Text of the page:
Daily Archive: 12/08/2014

Dec 08 2014

The United Police States of America

If you don’t think you aren’t living in one, you aren’t paying attention.

Shot in the chest by Cleveland police – then handcuffed and fined $100

John Swaine, The Guardian

Last year, Gregory Love was shot by a police officer through the window of his Range Rover. The only person prosecuted was Love himself – but now he’s suing a Cleveland force ordered by the government to change its ways

When a man pointing a Glock pistol approached Gregory Love’s car in downtown Cleveland late one night, Love did the only sensible thing possible, he says: he put up his hands and decided to let the man have what he wanted.

But Vincent Montague shot him in the chest anyway, according to Love, before having the 29-year-old forcibly removed from his silver Range Rover and his hands fastened together behind his back.

Blood from the bullet wound seeped through Love’s white T-shirt. He grew colder, despite the warm June air. “I actually thought I was going to die,” Love told the Guardian. “I felt faint. I saw blood coming from my chest. I thought he was just going to kill me right there.”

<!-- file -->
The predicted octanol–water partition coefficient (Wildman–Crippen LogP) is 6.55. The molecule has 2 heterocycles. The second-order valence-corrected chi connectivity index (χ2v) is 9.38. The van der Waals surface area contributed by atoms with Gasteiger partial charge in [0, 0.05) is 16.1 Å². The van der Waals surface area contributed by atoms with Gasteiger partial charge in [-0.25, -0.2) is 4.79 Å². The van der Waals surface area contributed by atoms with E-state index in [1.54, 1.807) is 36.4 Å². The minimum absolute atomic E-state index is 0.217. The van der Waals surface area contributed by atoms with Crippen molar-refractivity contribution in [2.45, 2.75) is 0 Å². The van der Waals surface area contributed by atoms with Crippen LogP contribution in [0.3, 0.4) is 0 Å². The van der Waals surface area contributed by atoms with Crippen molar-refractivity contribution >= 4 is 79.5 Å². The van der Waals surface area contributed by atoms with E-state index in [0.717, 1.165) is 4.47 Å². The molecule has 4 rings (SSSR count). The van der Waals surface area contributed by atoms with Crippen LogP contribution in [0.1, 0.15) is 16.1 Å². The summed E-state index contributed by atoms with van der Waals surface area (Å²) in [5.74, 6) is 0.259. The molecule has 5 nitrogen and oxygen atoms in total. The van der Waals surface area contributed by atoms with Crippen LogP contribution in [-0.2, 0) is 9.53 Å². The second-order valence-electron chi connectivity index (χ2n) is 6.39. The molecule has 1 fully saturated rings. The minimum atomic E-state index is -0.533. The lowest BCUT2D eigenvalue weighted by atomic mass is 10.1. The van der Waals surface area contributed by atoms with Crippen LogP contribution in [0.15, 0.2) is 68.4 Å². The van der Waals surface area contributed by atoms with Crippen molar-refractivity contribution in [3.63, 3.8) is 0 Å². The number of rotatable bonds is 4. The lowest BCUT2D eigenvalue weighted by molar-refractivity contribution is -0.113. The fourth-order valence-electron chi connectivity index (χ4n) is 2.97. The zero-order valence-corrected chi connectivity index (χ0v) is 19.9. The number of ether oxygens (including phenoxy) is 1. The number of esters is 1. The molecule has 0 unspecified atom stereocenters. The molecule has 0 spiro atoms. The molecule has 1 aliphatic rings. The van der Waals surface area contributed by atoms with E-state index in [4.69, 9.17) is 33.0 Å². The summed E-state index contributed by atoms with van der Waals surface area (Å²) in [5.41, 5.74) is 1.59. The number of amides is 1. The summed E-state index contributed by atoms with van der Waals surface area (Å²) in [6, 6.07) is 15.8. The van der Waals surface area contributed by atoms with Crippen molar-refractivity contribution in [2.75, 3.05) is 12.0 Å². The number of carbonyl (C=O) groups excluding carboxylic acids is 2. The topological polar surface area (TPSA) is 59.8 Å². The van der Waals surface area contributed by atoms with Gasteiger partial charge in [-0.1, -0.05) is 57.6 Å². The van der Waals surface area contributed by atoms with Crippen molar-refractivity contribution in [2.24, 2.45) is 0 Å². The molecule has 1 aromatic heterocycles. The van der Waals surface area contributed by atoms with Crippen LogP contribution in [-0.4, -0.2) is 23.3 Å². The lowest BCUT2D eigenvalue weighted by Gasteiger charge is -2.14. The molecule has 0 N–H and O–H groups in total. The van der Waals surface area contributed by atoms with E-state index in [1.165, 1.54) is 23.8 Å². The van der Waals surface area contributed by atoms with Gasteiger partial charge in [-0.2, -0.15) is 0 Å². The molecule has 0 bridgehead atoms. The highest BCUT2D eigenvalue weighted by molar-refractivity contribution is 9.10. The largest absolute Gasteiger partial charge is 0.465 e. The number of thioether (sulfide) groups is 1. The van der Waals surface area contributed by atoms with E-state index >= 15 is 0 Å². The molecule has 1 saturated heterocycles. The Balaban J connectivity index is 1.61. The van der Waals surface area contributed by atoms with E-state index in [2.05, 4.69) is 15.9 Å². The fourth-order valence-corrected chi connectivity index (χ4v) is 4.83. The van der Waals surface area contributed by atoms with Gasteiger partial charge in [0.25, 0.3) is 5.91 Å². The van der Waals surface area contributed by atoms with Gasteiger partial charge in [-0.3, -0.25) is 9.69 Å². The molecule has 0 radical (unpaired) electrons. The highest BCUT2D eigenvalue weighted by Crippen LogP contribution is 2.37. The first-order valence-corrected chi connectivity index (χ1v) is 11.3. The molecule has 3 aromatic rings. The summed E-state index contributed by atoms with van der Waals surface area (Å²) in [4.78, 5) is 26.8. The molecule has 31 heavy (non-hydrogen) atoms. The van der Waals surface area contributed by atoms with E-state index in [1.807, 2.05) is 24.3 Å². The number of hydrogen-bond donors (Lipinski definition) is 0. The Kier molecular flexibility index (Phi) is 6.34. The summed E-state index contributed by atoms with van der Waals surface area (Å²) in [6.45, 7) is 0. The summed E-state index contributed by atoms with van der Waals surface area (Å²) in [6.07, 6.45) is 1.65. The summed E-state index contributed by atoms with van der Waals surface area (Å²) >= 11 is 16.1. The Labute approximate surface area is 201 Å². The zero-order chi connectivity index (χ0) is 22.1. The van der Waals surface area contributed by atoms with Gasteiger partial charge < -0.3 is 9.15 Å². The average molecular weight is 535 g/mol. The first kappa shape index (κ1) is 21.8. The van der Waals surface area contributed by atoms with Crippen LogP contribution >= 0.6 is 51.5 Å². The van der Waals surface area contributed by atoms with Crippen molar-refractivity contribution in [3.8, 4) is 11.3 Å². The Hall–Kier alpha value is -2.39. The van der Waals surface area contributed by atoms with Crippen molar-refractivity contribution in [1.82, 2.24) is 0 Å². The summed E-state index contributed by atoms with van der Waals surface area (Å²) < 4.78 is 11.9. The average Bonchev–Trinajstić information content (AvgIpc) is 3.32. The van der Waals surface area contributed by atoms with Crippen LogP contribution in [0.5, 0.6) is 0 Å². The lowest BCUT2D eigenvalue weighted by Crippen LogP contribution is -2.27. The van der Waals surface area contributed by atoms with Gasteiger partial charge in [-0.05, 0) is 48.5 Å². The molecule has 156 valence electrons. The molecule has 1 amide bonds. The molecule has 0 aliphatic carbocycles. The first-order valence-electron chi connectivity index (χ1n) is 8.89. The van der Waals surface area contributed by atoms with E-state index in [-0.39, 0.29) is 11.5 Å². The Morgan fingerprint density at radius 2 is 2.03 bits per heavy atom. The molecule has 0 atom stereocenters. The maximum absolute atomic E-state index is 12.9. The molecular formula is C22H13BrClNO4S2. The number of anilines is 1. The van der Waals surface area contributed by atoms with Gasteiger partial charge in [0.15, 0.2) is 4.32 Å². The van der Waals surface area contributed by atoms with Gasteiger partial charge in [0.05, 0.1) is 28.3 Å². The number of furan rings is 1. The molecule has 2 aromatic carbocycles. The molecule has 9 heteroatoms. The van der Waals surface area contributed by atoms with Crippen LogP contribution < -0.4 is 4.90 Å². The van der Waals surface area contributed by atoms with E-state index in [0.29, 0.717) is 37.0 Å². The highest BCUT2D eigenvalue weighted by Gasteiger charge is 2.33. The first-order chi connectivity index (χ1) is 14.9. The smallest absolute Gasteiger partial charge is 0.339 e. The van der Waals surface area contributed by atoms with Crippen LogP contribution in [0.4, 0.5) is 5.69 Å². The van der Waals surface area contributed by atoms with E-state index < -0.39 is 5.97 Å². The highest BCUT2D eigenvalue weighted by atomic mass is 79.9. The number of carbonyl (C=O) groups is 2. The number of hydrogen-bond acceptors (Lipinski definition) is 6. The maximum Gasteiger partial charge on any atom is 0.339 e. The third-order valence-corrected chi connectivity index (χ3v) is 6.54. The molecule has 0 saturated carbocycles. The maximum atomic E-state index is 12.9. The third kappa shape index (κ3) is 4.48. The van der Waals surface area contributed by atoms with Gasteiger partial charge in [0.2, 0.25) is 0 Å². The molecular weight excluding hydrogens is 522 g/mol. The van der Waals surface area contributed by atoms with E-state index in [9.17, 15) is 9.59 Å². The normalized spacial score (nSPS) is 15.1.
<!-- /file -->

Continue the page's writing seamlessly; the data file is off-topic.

Eighteen months later, Love recalls his alleged assailant clearly: he was wearing the uniform of the Cleveland Division of Police. The only person prosecuted following the altercation was Love, who was fined $100 for a traffic violation. Montague was suspended from work for a day.

‘Chaotic and dangerous’ Cleveland police shamed in withering government report

Paul Lewis, The Guardian

Cleveland force accused of using excessive and unreasonable force in hundreds of cases as DoJ appoint independent monitor to oversee reforms

The Cleveland police department under fire over the recent fatal shooting of a 12-year-old boy has engaged in “excessive and unreasonable force” in hundreds of other cases, according to a withering report by the Justice Department that lists examples of officers firing at people who pose no threat and striking them on the head with their weapons.